In December, after many months in limbo, the bill re-emerged in an Assembly committee with little fanfare; then, in February of this year, it came up again, this time with new amendments related to ELEC and housekeeping accounts.
The amendments created an immediate commotion, particularly an amendment that gave the governor direct appointment power over ELEC’s executive director; Brindle’s email controversy, which had remained secret until then, was revealed soon afterwards by Politico NJ. Democratic leaders had wanted to hold a vote on the amended bill through just four days after it had been approved in committee, but facing defections within the caucus, they pulled it at the last minute.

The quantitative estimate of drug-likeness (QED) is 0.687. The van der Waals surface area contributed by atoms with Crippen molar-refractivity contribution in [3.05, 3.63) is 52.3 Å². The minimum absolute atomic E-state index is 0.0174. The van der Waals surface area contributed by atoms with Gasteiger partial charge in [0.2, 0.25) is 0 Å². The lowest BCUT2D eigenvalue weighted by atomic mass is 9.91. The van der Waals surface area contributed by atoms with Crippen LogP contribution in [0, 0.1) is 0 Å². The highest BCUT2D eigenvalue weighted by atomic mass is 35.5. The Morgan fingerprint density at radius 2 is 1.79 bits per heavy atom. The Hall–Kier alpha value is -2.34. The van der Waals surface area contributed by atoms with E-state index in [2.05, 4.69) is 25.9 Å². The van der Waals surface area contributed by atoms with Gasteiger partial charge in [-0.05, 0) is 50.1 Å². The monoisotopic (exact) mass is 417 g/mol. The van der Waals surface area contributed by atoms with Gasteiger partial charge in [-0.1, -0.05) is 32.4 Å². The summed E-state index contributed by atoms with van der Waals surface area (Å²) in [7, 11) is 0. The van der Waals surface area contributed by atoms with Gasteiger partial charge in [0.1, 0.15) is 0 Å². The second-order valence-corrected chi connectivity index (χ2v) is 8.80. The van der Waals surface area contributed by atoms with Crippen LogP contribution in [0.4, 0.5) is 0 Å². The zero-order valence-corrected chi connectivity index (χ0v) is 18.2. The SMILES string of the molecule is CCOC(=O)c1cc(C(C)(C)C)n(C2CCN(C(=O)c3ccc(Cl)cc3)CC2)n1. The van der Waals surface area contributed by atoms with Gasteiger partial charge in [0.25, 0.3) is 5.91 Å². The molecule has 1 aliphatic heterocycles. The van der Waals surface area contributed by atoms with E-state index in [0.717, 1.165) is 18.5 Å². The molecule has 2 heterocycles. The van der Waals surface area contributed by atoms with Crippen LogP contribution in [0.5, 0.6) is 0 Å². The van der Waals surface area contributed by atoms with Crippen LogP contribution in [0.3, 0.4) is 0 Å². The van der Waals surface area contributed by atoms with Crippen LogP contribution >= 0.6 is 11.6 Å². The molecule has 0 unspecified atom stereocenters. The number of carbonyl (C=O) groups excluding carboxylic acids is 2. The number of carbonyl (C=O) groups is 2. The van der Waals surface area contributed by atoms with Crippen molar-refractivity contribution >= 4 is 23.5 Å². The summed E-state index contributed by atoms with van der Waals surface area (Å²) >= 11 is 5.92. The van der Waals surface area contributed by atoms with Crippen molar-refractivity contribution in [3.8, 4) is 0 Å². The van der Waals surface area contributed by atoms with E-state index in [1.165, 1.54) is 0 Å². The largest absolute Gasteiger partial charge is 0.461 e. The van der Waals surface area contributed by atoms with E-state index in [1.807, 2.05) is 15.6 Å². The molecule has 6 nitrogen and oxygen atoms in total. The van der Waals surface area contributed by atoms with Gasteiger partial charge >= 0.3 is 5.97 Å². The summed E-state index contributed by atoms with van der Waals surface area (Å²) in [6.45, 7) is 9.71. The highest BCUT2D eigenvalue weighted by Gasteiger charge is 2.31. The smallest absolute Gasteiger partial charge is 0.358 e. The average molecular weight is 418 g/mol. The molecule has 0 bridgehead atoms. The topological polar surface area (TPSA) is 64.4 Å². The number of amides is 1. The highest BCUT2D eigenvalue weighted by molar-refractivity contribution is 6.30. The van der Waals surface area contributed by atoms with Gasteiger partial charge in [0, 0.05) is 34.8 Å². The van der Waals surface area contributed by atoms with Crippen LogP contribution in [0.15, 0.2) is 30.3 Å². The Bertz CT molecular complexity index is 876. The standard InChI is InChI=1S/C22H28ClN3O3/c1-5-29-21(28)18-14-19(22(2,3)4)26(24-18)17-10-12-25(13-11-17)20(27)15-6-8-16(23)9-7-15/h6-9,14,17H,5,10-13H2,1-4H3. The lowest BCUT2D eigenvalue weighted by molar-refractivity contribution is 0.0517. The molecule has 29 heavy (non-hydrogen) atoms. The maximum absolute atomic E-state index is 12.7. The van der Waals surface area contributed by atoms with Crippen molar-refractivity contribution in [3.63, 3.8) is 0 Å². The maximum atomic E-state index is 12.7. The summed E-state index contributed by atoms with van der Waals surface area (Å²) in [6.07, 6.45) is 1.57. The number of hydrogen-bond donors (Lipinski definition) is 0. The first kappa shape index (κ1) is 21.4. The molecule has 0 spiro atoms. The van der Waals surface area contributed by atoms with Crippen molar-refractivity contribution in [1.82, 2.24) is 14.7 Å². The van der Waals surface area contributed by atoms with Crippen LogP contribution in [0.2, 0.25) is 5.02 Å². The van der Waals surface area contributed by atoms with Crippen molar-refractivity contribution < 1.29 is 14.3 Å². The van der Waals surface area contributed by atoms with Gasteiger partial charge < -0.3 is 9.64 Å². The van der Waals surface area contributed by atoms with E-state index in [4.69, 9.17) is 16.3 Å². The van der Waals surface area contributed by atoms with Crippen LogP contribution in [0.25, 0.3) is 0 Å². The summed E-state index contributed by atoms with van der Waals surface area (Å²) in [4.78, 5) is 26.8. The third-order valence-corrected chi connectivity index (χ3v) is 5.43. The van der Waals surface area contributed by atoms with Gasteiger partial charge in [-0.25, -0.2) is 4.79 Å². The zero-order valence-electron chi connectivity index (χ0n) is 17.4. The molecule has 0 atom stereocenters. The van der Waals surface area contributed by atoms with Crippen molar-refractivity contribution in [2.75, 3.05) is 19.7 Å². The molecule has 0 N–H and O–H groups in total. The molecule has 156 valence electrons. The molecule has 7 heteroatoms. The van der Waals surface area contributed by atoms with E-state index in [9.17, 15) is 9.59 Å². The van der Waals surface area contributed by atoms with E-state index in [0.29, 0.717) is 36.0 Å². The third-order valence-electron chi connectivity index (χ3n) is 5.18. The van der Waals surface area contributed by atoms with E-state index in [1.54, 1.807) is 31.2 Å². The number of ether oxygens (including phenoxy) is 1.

That uproar led to the current version of the bill, which swaps out direct appointment powers over the ELEC executive director for temporary appointment powers over ELEC’s commissioners, who normally have to get Senate confirmation.
The ultimate effect will probably be the same – but evidently the distinction was enough to win over skeptics and get the bill through the legislature.
This story was updated at 4:54 p.m. with a correction: Republican Kevin Rooney also voted in support of the bill. It was updated again at 10:12 p.m. to reflect Democrat Cleopatra Tucker’s no vote; Tucker had not voted in the initial tally.